Looking back at the week in news

In this case, justice proves to be a terror to evildoers

With Katlyn Marin’s sentencing on Friday, justice has been done.

Marin, who was convicted in August of second-degree murder, will serve 45 years-to-life in prison for the death of her 3-year-old daughter Brielle E. Gage in November 2014.

Judge Charles Temple quoted Proverbs 21:15 during her final appearance in his courtroom saying "When justice is done, it is a joy to the righteous but terror to evildoers."

The judge’s feeling concludes a difficult story for Brielle’s family and every social worker and police officer involved in this tragic case. But the greater question is why Marin, a mother of five, was allowed to continue to maintain custody despite as many as 10 separate investigations into her?

Records show the Division for Children Youth & Families (DCYF) had looked into her abusive relationship with her offspring over several years, but always the children would return to her care.

An interim report and commission focused on child abuse has helped DCYF improve its services since the death of Brielle.

Sadly, it’s not enough and a poor reflection on the priorities of state leaders, and ultimately the voters who put them in charge, when the most vulnerable residents cannot get the safety they desperately require because of fatigued, short-staffed state agencies making do with slash-and-burn budgets. Even accepting the fact that DCYF is underfunded, it’s hard to fathom how the social workers failed Brielle so badly. It’s hard to understand how unaccountable DCYF was and remains.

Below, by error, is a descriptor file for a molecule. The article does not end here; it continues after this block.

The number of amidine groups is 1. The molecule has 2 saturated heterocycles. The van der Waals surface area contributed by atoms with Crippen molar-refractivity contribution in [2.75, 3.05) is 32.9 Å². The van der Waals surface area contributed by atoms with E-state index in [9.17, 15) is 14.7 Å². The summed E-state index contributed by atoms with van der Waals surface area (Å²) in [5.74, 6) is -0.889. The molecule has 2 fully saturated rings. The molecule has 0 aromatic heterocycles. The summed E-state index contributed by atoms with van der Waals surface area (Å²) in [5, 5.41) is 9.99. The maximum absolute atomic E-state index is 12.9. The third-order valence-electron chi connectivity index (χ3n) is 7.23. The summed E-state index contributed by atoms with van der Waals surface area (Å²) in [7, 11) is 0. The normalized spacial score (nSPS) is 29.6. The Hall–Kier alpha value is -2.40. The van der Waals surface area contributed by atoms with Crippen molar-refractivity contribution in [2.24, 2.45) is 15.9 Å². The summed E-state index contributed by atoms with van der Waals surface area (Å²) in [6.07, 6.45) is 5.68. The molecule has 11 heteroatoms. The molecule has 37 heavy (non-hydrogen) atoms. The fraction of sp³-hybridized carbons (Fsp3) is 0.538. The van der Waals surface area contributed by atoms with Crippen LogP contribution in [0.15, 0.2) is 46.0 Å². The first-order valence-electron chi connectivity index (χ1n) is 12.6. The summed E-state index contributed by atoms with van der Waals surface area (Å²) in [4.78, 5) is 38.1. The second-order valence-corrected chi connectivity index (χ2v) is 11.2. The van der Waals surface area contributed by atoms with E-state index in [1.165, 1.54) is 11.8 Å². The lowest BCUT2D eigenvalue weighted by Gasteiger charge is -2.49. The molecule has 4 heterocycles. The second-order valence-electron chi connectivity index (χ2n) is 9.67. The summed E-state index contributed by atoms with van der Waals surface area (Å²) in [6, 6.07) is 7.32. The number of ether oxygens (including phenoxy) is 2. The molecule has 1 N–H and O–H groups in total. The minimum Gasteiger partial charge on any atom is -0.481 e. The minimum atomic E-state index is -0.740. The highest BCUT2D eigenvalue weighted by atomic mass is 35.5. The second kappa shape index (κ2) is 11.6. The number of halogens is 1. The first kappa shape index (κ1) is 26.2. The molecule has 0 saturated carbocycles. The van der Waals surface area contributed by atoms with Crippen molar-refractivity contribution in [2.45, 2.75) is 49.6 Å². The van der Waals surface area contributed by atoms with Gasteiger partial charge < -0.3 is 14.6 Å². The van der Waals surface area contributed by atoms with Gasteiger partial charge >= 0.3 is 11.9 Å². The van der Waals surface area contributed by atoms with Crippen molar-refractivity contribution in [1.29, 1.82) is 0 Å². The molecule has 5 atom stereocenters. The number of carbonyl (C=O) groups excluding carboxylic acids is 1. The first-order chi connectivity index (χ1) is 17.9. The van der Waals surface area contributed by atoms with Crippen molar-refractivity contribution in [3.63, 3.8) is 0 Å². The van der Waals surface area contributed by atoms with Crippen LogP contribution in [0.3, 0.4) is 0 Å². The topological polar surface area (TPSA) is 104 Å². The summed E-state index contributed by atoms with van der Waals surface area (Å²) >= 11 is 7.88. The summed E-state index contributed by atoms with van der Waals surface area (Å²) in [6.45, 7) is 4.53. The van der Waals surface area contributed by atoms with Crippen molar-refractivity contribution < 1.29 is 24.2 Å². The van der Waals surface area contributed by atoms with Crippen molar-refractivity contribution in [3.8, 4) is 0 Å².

Brielle got justice on Friday. It’s time for the rest of us to do make sure there’s justice for every child in the state.

Treating addiction at all level is the right thing to do here

Good news in the ongoing battle against opioid addition came this week when it was announced that Congress had passed $1 billion in funding – and that some of that money would be coming to New Hampshire.

The 21st Century Cures Act will be taken up by the U.S. Senate next week, but how could it be anything but a slam dunk? Considering the opioid crisis confronting America, senators seemingly have no choice but to throw their full support behind the bill.

U.S. Rep. Annie Kuster, a Democrat and co-founder of the Bipartisan Task Force to Combat the Heroin Epidemic, said the money will be targeted to districts that have a severe crisis.

Kuster said New Hampshire had about 1,000 treatment beds during the 1980s – a number that has been reduced over the years to around 200.

Keystone Hall in Nashua has 54 beds for treatment, according to officials, and individuals can face a waiting list as long as six weeks.

Isn’t a one-day wait too long for an addict seeking treatment?

Drug addiction isn’t a crime, it’s an illness. Any funding that would help treat or even eliminate such an illness is a worthwhile investment for friends and neighbors in our caring society.